* NY Post said Oracle prepared to "quarantine" MySQL
* Oracle spokeswoman said report "completely untrue"
* Oracle has replied to EU's statement of objections
* Sun shares retreat after rising 6 pct on report
(Adds source comment on Oracle responding to EU objections)
BOSTON, Dec 4 (Reuters) - Oracle Corp
newspaper report that Chief Executive Larry Ellison is backing
down in a dispute with the European Union over the terms of the
software company's $7 billion acquisition of Sun Microsystems
The New York Post reported on Friday that Oracle was
prepared to address the EU's concerns about the future of Sun's
MySQL database unit by offering to "quarantine" the division,
running it as a separate business. The article cited two unnamed
"The New York Post article is completely untrue," said
Deborah Hellinger, a spokeswoman for Oracle, the world's No. 2
business software maker. She declined to elaborate on the status
of Oracle's efforts to win EU approval of its $7 billion
acquisition of Sun.
Shares of Sun had risen as much as 6 percent in early Nasdaq
trading following the New York Post report. The stock retreated
to $8.38 by late morning, still up about 2 percent.
The European Commission, the competition regulator in the
27-country EU, has held up the deal for months, saying it is
concerned the acquisition of Sun's MySQL database by Oracle could
hurt competition in the $19 billion a year database market.
Oracle replied to the Commission's so-called statement of
objections on Friday, the last day for it to do so, a person
close to the company told Reuters. The regulator had set out in
the document its concerns on the competitive impact of the deal.
The person said the deadline for the world's biggest
database software maker to submit remedies to address such
concerns was Dec. 14.
The New York Post reported that Ellison had proposed to EU
regulators that he create a "firewall" between MySQL and the rest
of Oracle. He also floated the idea of creating a separate board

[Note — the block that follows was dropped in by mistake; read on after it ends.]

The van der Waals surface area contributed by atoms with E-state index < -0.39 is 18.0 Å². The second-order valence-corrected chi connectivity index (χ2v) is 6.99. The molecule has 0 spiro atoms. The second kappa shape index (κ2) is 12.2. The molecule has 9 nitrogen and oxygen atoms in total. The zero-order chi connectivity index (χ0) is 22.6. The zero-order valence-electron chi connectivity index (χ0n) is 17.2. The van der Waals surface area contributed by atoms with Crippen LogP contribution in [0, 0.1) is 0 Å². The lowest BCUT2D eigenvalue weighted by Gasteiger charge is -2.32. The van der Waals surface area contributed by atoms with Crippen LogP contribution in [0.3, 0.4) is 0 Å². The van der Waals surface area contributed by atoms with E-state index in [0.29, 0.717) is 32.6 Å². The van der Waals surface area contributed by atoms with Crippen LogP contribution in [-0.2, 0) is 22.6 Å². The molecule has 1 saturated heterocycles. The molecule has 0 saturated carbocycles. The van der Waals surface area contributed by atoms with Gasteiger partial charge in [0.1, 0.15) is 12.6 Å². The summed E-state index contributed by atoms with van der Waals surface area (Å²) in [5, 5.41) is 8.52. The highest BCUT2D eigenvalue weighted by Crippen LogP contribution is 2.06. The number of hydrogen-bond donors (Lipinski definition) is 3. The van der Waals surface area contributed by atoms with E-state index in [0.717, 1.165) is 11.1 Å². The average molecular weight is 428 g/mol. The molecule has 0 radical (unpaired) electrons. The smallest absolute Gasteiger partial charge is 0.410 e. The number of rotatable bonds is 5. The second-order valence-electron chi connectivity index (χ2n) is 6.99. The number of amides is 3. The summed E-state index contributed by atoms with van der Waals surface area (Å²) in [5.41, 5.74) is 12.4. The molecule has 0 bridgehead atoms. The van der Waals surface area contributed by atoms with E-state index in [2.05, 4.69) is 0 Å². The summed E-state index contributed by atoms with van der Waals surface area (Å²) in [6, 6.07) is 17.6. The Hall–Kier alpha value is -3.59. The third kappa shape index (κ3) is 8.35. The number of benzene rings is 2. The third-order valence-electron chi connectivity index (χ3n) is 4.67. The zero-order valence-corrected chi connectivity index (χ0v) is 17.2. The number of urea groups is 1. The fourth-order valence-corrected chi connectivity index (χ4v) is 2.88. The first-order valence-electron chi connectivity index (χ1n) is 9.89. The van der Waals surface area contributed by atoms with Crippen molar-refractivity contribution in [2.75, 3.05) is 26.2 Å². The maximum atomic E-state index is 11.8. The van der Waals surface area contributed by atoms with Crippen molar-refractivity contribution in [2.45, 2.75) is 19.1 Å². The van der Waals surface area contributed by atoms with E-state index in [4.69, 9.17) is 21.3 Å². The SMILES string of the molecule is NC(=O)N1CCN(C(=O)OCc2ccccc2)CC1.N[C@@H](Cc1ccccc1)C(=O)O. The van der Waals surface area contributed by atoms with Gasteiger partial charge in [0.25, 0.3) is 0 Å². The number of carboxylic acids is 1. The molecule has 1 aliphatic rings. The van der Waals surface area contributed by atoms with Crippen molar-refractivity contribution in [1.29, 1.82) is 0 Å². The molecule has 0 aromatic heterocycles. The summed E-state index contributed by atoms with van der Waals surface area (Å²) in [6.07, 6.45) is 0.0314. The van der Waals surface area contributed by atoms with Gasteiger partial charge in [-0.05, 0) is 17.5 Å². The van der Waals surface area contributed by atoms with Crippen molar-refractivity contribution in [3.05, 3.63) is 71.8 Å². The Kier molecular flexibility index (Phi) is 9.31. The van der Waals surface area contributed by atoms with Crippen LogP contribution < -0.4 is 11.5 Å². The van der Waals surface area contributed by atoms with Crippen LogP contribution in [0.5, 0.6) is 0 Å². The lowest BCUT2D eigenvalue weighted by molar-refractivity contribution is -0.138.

for MySQL, according to the newspaper.
That report cited its sources as saying there had been no
talk of spinning off MySQL into a separate, public company.
The Oracle-Sun deal, which was signed in April, would help
transform Oracle from a software maker into an integrated
technology company that sells servers and storage equipment
alongside its computer programs.
European authorities detailed their concerns last month in a
document known as a Statement of Objections. The commission has
until Jan. 27 to clear or reject the acquisition. It will hold a
hearing on the matter on Dec. 10 in Brussels, according to
people familiar with its handling of the case.
Analysts said it was unclear whether Oracle would need to
make concessions to win EU clearance of the Sun deal.
Jefferies & Co analyst Ross MacMillan said that it was
difficult to gauge whether Oracle was open to a compromise with
the EU that might restrict the way it runs MySQL.
"I don't know what to believe," MacMillan said.
MySQL is one of several assets that Oracle will gain with
Sun, but it is the only one that antitrust regulators have
singled out for scrutiny. Sun is the world's No. 4 maker of
computer servers, owns the widely used Java computer language
and is also a major supplier of data storage equipment.
Oracle has fought to keep MySQL, rather than divest it in a
bid to quickly clear EU approval, because it can help the
company expand into new markets and improve its competitive edge
against rival Microsoft Corp
Microsoft's SQL Server database is primarily used by small
to mid-sized businesses, which is also MySQL's core market.
Delays in winning EU approval have resulted in what Oracle
CEO Larry Ellison has said are hundreds of millions of dollars
in losses for Sun, which is losing business to rivals IBM
and Hewlett-Packard Co .
(Additional reporting by Foo Yun Chee in Brussels; Editing by
Phil Berlowitz, Derek Caney)
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